ZEROED WEAPONS: There was a precision shooting exercise. After this particular exercise, I asked if the shooters had zeroed their weapons. About 50 percent had previously verified their weapon’s zero and the other 50 percent had not. Folks running guns who have known, verified zeros were observed to perform better on precision drills.

    FLASHLIGHT ACCESSORIES: I teach the use of a flashlights with and without lanyards. I prefer lanyards for my personal use. Lanyards, if set up properly (i.e. precautions to prevent the lanyard from becoming a tether if grabbed by an assailant) tend to alleviate storage of the light when weapon manipulation has to be accomplished. What I observed was about an even split between students who favored the lanyard and those who did not. One additional accessory I was aware of but never used was a ring attached to the rear of the light that has a finger hole that acts much like a lanyard. The device I observed was marketed by a company called Thrym (Link: https://thyrm.com/product-category/switchback/). The Thrym ring worked pretty well for the shooter who is willing to spend time learning the system. One thing I observed with lights with and without lanyards and the Thrym device was an occasional failure to activate the light. Practice helps here.

    LOWLIGHT WEAPONS HANDLING: Folks who had not previously experienced lowlight training found that doing routine tasks in the dark was somewhat harder, but not impossible. The retired law enforcement officer had a history of training in low light environments and it showed. The point is that a number of fights take place in lowlight environments. Training in that environment offers big gains in a shooter’s performance.

    CONCLUSION: Thanks to my students and my host.
    Bruce Cartwright
    Owner & chief instructor-SAC Tactical
    E-mail: "info@saconsco.com"
    Website: "https://saconsco.com"

  2. #2
    Site Supporter Erick Gelhaus's Avatar
    Join Date
    Jun 2011
    Location
    northern CA
    Nice to see a Pat-style AAR again.

    Curious on the stoppages and the issues leading to them. Fascinating.

    I threw your location at mapquest to where it was in relation to where I'll likely end up. A mere eight-hour drive.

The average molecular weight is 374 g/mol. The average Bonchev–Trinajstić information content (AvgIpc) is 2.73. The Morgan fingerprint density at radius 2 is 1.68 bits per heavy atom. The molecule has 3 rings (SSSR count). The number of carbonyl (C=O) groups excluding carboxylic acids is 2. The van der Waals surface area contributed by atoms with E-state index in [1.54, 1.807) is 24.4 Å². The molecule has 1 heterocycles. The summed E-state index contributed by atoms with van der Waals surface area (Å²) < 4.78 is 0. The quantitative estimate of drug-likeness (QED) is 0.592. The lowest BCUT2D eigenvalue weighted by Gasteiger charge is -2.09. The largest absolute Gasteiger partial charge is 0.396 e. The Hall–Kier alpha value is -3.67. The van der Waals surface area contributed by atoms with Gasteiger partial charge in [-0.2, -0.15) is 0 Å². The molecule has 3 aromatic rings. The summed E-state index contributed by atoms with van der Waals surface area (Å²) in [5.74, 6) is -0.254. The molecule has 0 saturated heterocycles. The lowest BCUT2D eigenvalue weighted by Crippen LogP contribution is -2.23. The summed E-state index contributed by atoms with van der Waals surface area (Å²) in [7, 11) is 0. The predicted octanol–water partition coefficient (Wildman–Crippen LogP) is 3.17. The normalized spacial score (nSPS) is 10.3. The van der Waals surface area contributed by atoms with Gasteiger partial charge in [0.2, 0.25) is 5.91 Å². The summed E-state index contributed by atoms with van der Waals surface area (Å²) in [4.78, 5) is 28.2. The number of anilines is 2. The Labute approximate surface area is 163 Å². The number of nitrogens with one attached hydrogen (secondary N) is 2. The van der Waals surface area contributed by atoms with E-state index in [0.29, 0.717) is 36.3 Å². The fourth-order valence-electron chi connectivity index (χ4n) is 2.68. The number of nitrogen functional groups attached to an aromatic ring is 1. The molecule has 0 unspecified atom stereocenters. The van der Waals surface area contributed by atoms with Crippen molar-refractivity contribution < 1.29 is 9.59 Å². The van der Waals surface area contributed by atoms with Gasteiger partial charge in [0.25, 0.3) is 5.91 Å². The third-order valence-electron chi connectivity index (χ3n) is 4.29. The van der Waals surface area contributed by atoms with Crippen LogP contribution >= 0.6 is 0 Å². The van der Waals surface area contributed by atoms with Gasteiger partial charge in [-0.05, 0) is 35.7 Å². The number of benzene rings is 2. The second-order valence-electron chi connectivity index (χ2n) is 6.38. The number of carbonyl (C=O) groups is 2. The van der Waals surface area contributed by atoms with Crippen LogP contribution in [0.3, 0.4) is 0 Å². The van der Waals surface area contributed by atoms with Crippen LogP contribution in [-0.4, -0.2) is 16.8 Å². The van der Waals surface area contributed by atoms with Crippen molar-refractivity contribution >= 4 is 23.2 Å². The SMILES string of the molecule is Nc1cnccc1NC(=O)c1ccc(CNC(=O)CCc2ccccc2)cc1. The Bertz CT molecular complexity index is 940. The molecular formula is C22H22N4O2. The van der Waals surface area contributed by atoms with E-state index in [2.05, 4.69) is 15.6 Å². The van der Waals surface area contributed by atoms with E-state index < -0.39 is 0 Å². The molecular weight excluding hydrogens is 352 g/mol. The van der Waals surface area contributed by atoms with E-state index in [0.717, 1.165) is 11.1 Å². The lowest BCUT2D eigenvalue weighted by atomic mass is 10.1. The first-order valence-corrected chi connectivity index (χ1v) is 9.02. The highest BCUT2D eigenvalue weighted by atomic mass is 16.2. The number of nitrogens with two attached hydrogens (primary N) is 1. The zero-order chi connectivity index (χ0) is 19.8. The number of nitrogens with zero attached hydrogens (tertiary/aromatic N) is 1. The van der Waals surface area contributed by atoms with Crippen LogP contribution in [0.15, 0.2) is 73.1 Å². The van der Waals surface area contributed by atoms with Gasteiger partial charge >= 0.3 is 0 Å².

Thanks for taking the time to write this up & share.

  3. #3
    Quote Originally Posted by Erick Gelhaus View Post
    Nice to see a Pat-style AAR again.

    Curious on the stoppages and the issues leading to them. Fascinating.

    I threw your location at mapquest to where it was in relation to where I'll likely end up. A mere eight-hour drive.

    Thanks for taking the time to write this up & share.
    Erick:

    Pat was a dear friend and mentor. I remember reading a bunch of Pat's AARs as I was getting ready to attend his classes. Those AARs saved me a bunch of money and time. I figure posting AARs of my classes does the same thing (not that I will ever be able to fill Pat's shoes) and lets me honor his memory.

    As to the malfunctions, the best I can surmise was that the cold wet weather probably combined with minimal lubrication may have caused them. I am not sure. I will keep track of the issue in future lowlight classes.

    Thank you for the kind words.

    Be safe,

    Bruce
    Bruce Cartwright
    Owner & chief instructor-SAC Tactical
    E-mail: "info@saconsco.com"
    Website: "https://saconsco.com"

  4. #4

    Student Input

    Folks:

    One of my students in the Kila Montana SAC Tactical Lowlight Handgun class held on 20-May-2020 was kind enough to send me an e-mail with several observations about the class. I feel they are of significant value and paraphrase them here for the benefit of P-F folks.

    First, the student was running a Glock 17 with a red dot optic with open emitter. This same shooter was using a handheld flashlight that put out 600 lumens of light and was equipped with a Thrym "Switchback" ring. Occasionally this student found that he could not extinguish his handheld light. He believes that the Switchback ring may have been moving on the flashlight, so he is experimenting with gluing the ring to the light. I observed other folks having occasional difficulty extinguishing their lights. One possible solution is to include the flashlight into more of our respective dryfire regimens to train through this situation. The cold, rainy weather probably contributed to this situation as well. Those who live in climates that experience all four seasons need to train in inclement weather to discover these issues and find "fixes" for them.

    Second, this shooter also experienced a "washout" of the "dot" in his optic when using his handheld flashlight. He reverted to using his backup iron sights and solved the problem. This shooter did not mention if any particular handheld light technique was responsible or if all four of the techniques taught produced the same issue. I have asked this shooter to experiment with a lower lumen output light to see if that makes any difference.

    I will post any updated information I receive. Thanks to my student for taking the time out of his busy schedule to send these observations along.

    Bruce
    Bruce Cartwright
    Owner & chief instructor-SAC Tactical
    E-mail: "info@saconsco.com"
    Website: "https://saconsco.com"